At the bottom of the list, at No. 10, was “Make Believe Island,” a limpid quasi-tropical ballad recorded by a group named in recognition of the voguishness in popular music and the importance of the female audience: Mitchell Ayres and His Fashions in Music. Listed above “Make Believe Island” were songs nearly all striking for their musical languidness and lyrical melancholy: “Sierra Sue,” a pokey, vaguely Western ballad with Bing Crosby whispering about being “sad and lonely” over wistful strings; “The Breeze and I,” a semi-exotic English-language adaptation of the Spanish ballad “Andalucia,” in which both the singer and the air currents “sigh that you no longer care”—a lament of self-pity with echoes of “After the Ball,” performed by Jimmy Dorsey; and two versions of Jimmy Van Heusen and Johnny Burke’s “Imagination,” by both Tommy Dorsey and Glenn Miller. At No. 1 was “I’ll Never Smile Again,” recorded by Tommy Dorsey and His Orchestra, with a vocal refrain by Frank Sinatra and The Pied Pipers.
When we think of the pop charts, we tend to conceive of hit songs as bouncy and cheery puff. We imagine hits as having a self-defining airiness, a lightness of spirit which critics of pop sometimes project upon the music’s audience and conflate with dimness of mind. Hit songs, as we generally think of them, are resolutely, simplistically upbeat expressions of romantic bliss—and so a great many hits have been. Long before Paul McCartney and Wings, there were deeply silly love songs such as “You Are My Sunshine,” which was published the same year that “I’ll Never Smile Again” became a hit. Yet, the musical and lyrical sunniness of “You Are My Sunshine” has never been a requisite of success for a pop tune, and love songs have always been more likely to deal with the yearning for love, the complications of love, love’s betrayal, or the loss of love (or even, sometimes, the loss of life) than the fancied bliss of love fulfilled. As the songs on the first Billboard chart remind us, a strain of sadness has long been laced through the popular songbook. Music listeners’ likes have never been restricted to things that make them happy.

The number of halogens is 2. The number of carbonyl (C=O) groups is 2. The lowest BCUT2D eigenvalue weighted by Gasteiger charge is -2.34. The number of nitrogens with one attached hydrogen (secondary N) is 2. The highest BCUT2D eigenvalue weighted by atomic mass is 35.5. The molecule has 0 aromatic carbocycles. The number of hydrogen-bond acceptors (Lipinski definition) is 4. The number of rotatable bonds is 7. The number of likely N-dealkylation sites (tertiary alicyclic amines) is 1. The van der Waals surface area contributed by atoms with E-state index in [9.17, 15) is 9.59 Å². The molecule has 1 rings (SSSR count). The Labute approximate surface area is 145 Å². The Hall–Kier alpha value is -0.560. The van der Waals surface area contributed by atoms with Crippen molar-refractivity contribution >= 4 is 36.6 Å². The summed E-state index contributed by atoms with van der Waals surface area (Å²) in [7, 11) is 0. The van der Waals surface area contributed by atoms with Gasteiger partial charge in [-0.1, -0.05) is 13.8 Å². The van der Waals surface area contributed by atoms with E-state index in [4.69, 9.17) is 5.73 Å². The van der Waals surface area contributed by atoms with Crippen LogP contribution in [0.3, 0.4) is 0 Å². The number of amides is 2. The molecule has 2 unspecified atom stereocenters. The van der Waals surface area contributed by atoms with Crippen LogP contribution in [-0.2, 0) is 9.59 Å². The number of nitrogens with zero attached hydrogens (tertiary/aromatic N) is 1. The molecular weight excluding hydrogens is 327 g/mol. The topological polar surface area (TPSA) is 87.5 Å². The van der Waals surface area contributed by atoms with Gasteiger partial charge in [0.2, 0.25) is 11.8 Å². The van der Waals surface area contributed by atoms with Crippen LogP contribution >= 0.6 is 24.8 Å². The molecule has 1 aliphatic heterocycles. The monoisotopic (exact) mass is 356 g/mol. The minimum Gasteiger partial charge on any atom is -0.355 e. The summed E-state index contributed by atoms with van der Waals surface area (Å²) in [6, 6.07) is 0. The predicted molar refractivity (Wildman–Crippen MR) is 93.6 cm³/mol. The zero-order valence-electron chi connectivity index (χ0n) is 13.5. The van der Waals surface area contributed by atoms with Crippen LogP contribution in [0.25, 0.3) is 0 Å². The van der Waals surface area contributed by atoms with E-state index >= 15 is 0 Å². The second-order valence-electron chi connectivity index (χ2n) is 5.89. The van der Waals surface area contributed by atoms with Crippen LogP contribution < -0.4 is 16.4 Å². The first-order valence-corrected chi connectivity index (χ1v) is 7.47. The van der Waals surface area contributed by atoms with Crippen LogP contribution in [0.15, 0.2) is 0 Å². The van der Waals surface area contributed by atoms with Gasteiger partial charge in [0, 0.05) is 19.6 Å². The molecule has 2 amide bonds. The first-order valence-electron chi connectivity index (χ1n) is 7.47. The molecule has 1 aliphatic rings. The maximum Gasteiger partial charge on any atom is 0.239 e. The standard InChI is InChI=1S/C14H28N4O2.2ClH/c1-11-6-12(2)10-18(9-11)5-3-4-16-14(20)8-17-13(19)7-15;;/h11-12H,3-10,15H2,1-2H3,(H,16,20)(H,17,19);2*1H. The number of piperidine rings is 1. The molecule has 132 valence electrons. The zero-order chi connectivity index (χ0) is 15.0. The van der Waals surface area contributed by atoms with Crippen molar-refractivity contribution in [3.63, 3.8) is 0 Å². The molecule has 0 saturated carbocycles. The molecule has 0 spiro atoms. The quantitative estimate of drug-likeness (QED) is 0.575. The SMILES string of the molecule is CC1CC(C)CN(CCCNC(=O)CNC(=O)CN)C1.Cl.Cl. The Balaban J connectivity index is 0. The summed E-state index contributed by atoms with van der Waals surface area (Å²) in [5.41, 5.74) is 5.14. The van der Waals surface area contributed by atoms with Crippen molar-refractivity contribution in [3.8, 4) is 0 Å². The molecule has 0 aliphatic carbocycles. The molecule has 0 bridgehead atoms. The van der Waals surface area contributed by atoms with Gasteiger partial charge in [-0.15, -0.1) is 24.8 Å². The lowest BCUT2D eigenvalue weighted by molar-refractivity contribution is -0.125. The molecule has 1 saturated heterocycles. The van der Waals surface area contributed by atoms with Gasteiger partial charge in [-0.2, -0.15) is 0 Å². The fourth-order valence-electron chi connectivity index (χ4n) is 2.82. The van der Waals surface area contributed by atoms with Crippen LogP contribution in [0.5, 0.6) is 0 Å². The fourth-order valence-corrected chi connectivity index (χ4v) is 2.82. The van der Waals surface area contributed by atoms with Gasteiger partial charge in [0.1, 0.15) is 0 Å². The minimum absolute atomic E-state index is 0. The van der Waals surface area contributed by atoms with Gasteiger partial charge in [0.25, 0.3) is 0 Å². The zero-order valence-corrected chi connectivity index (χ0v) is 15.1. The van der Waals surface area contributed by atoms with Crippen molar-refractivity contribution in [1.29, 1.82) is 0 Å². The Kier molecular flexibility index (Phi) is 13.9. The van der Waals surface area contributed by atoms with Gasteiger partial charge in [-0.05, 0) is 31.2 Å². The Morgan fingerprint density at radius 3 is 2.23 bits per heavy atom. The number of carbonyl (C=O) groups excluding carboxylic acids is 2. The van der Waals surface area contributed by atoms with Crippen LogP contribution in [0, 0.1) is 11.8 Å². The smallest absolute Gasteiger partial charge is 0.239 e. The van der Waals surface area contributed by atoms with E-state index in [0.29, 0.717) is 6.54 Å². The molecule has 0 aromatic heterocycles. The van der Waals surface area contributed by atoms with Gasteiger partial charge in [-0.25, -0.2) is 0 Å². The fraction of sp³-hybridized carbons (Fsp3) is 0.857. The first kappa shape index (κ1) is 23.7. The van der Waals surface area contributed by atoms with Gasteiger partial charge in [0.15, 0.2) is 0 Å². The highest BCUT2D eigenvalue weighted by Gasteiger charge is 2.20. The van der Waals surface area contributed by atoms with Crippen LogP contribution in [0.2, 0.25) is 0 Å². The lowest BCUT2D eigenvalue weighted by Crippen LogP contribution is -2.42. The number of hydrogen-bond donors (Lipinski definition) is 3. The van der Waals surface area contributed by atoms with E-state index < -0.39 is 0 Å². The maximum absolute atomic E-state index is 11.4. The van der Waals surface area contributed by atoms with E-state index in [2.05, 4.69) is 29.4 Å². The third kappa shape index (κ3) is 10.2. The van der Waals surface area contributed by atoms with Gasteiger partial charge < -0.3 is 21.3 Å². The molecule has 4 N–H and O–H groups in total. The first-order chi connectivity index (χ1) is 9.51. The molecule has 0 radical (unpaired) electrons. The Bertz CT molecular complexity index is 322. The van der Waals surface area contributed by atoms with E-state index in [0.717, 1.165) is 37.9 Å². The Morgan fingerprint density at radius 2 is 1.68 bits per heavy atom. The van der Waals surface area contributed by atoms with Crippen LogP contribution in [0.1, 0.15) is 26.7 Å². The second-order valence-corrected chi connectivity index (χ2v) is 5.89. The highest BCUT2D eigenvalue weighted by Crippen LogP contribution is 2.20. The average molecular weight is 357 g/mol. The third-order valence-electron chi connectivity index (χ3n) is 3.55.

The Billboard record chart purported to assess “popularity” through the measurement of sales. The underlying principle was taken as a given; that the purchase of a record was an exercise of aesthetic will, a statement of personal taste: I like that song, and here’s the proof—I paid money for it. On the radio, meanwhile, the “Your” in Your Hit Parade served to reinforce the proposition that buying a record was an assertion of individual judgment—a democratic act. That is to say, it was disk purchasers who made songs into hits; the privilege of hitmaking was theirs. The charts just documented the results.